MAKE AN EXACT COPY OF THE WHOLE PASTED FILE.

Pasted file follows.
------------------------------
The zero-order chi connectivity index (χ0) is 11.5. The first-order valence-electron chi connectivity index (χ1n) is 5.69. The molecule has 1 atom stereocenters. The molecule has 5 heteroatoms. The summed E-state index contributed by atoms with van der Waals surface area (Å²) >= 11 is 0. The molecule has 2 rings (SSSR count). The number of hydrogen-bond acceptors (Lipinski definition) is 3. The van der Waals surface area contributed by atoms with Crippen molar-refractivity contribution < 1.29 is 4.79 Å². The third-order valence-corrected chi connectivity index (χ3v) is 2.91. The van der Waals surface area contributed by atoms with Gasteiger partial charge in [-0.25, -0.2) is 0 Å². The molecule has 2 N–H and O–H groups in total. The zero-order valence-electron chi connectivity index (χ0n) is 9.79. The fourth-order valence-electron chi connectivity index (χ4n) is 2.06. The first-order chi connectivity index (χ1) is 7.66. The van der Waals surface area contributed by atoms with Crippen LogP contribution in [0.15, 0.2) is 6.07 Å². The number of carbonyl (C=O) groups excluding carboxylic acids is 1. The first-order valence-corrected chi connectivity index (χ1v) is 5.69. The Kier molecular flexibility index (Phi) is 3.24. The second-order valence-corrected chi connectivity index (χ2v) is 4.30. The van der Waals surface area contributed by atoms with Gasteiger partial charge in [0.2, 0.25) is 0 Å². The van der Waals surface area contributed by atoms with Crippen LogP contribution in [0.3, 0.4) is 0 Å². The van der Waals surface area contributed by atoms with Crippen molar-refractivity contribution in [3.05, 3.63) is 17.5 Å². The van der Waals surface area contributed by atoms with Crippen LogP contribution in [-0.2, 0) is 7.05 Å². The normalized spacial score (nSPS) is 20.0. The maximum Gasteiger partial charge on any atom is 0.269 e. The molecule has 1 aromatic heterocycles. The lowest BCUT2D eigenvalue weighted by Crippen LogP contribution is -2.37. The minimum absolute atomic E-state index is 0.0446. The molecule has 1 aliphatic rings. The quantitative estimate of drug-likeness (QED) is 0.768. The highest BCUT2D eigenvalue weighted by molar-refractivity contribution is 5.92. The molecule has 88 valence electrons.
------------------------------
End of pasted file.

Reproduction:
The zero-order chi connectivity index (χ0) is 11.5. The first-order valence-electron chi connectivity index (χ1n) is 5.69. The molecule has 1 atom stereocenters. The molecule has 5 heteroatoms. The summed E-state index contributed by atoms with van der Waals surface area (Å²) >= 11 is 0. The molecule has 2 rings (SSSR count). The number of hydrogen-bond acceptors (Lipinski definition) is 3. The van der Waals surface area contributed by atoms with Crippen molar-refractivity contribution < 1.29 is 4.79 Å². The third-order valence-corrected chi connectivity index (χ3v) is 2.91. The van der Waals surface area contributed by atoms with Gasteiger partial charge in [-0.25, -0.2) is 0 Å². The molecule has 2 N–H and O–H groups in total. The zero-order valence-electron chi connectivity index (χ0n) is 9.79. The fourth-order valence-electron chi connectivity index (χ4n) is 2.06. The first-order chi connectivity index (χ1) is 7.66. The van der Waals surface area contributed by atoms with Crippen LogP contribution in [0.15, 0.2) is 6.07 Å². The number of carbonyl (C=O) groups excluding carboxylic acids is 1. The first-order valence-corrected chi connectivity index (χ1v) is 5.69. The Kier molecular flexibility index (Phi) is 3.24. The second-order valence-corrected chi connectivity index (χ2v) is 4.30. The van der Waals surface area contributed by atoms with Gasteiger partial charge in [0.2, 0.25) is 0 Å². The van der Waals surface area contributed by atoms with Crippen LogP contribution in [0.3, 0.4) is 0 Å². The van der Waals surface area contributed by atoms with Crippen molar-refractivity contribution in [3.05, 3.63) is 17.5 Å². The van der Waals surface area contributed by atoms with Crippen LogP contribution in [-0.2, 0) is 7.05 Å². The normalized spacial score (nSPS) is 20.0. The maximum Gasteiger partial charge on any atom is 0.269 e. The molecule has 1 aromatic heterocycles. The lowest BCUT2D eigenvalue weighted by Crippen LogP contribution is -2.37. The minimum absolute atomic E-state index is 0.0446. The molecule has 1 aliphatic rings. The quantitative estimate of drug-likeness (QED) is 0.768. The highest BCUT2D eigenvalue weighted by molar-refractivity contribution is 5.92. The molecule has 88 valence electrons.